On today’s Knot of the Week we’re beginning our Decorative Knots with the Solomon Bar. You may have seen the Solomon Bar in... View ArticleView Article
The Blackjack features a removable airbag system to protect you in the event of an avalanche. While this is a specialized product and not the first avalanche airbag system to hit the market, Mystery Ranch has approached their design with the end-user in mind.
The theory behind an avalanche airbag is to keep the victim at the top by increasing their overall volume, thus equalizing volume and density (Law of Inverse Particles). Meaning that larger objects will “float” to the surface in an avalanche due to the larger signature, decreasing your chance of becoming buried.
Mystery Ranch has integrated AVI Vest airbag system technology into the Blackjack and thrown their hand into the airbag backpack market with the first removable airbag pack that we know of. Currently several European companies manufacture these packs along with BCA (Back Country Access) and their Float 30 pack they unveiled at the 2009 OR.
- Top-loading 2600 cubic inch pack
- Full side zip access
- 150 liter removable airbag
- Refillable compressed air canister
- Custom fit through MR Futura yoke
- Release set for righty or lefty
- (ATP) Avalanche Tool Pocket
- Ski Carry: A frame or Diagonal
- Snowboard Carry: Vertical
- Ice Axe Loops
- Leg Loops built into waistband
The Blackjack’s weight is approximately 8 lbs. overall, with the airbag system taking up about 3.5 lbs. of that. Retail will be around $900 when it’s released next year.
I’m not sure of the exact cylinder refilling method that the Blackjack will incorporate, but according to AVI their cylinders require being sent in to refill. I’d hope that the Blackjack will integrate a user-refillable cartridge system. Either that or an inexpensive CO2 cartridge system like life vests use, although honestly I’m not sure if those would provide the volume needed to fill the Blackjack’s airbag.
The Blackjack is meant to augment other avalanche tools at your disposal, not replace them. This isn’t a substitute for a shovel, avalanche probe, beacon or a good helmet. It’s been proven that these airbag systems save lives and should definitely be considered if you’re back country hiking, climbing, skiing or around any avalanche conditions period.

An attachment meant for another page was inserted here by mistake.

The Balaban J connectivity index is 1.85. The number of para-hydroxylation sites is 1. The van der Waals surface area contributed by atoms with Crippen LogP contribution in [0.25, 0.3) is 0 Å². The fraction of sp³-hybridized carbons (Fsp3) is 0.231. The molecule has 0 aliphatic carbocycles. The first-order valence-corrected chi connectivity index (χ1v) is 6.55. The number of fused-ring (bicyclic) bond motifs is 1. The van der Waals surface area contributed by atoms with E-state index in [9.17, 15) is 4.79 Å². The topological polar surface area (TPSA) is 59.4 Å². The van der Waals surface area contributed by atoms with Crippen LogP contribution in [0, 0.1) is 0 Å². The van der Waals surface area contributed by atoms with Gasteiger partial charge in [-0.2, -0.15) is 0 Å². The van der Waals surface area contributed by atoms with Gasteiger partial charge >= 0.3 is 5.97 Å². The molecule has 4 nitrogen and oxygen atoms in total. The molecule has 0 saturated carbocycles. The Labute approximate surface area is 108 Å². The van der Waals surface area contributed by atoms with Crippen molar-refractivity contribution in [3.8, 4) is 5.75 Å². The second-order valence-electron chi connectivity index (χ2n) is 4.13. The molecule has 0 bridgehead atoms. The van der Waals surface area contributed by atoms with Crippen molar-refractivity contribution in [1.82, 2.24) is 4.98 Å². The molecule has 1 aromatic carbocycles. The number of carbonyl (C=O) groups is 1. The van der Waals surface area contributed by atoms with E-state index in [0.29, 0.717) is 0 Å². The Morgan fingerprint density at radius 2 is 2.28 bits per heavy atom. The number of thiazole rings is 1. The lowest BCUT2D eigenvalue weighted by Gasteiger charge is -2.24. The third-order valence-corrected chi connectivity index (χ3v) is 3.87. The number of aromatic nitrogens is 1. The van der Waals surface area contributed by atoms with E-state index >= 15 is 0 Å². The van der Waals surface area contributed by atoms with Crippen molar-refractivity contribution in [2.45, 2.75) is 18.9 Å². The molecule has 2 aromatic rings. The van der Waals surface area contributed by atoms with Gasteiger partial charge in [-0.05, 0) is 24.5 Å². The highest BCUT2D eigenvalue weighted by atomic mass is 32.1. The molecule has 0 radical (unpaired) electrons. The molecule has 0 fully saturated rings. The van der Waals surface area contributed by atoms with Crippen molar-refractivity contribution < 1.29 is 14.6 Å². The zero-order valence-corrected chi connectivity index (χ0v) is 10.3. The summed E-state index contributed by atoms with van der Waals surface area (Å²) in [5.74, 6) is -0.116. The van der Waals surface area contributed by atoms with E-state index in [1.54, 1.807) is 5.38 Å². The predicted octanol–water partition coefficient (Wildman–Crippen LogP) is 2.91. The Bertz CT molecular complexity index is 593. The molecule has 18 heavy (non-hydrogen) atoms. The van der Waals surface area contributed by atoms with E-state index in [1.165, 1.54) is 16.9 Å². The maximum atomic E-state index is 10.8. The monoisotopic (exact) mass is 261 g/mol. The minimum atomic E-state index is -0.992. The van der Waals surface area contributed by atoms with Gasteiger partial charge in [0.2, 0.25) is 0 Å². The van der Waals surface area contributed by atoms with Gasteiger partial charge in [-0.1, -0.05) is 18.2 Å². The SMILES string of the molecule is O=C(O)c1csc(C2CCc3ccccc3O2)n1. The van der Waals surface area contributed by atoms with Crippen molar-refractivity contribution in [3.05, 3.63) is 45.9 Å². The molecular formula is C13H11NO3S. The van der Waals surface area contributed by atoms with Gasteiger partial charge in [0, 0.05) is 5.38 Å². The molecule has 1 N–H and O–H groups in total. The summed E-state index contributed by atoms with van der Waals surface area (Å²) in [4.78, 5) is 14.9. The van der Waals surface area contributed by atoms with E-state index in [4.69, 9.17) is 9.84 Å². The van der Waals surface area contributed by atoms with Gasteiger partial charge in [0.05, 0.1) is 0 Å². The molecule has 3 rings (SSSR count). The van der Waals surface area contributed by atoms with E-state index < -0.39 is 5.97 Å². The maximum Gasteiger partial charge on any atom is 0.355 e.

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Seriously? You must be kidding me.
An air bag? Full side zip access? Compress air canister? Seriously?
All of this unnecessary luxury with an unimpressive 2600 Cubic inch pack that weights a whopping 8 pounds. Really? 8 pounds empty?
AND FOR $900!
My advice is (and this is from personal first hand experience) don't bother with overpriced "yuppie" gear. Go to the Army/Navy surplus store and buy genuine U.S. Army Surplus Ruck Sack. It's at least half again tough and rugged, and at a fraction of the cost.
Seriously? You must be kidding me. An air bag? Full side zip access? Compress air canister? Seriously? All of this unnecessary luxury with an unimpressive 2600 Cubic inch pack that weights a whopping 8 pounds. Really? 8 pounds empty? AND FOR $900! My advice is (and this is from personal first hand experience) don't bother with overpriced "yuppie" gear. Go to the Army/Navy surplus store and buy genuine U.S. Army Surplus Ruck Sack. It's at least half again tough and rugged, and at a fraction of the cost.
I was under the impression that, if caught in an avalanche it was best to ditch your pack? I was always told 'ditch your pack and swim'. Anyone care to explain or link me in the direction of the correct information (assuming I am wrong). I do not live in an avalanche prone area,but my brother wants to get me into backpacking so this is something that would be more than good to know.
Well, not necessarily. Most welding shops can handle nitrogen refills, providing the cartridge fits their valving. You can also use regular old compressed air, like from a dive shop (shop air might be too low pressure) in most nitrogen cartridges, but there's a small risk of frozen valves (nitrogen is dry, compressed air has moisture, which might freeze on top of a mountain).
The main problem with using CO2 to fill an air bladder is the expansion of the gas is tied to temperature. In cold weather (like on a mountain in winter) the CO2 expands poorly, requiring a larger cartridge for the same degree of inflation as a smaller cartridge in warmer areas. A better option would be a small nitrogen cartridge.
This sounds really good to me, I like the "Leg Loops built into waistband & Avalanche Tool Pocket." Its a good addition to your avalanche safety tools.
Good point Bergman! I didn't think about needing a larger CO2 in colder temperatures. I guess anything other than CO2 would probably need to be sent in to be filled locally.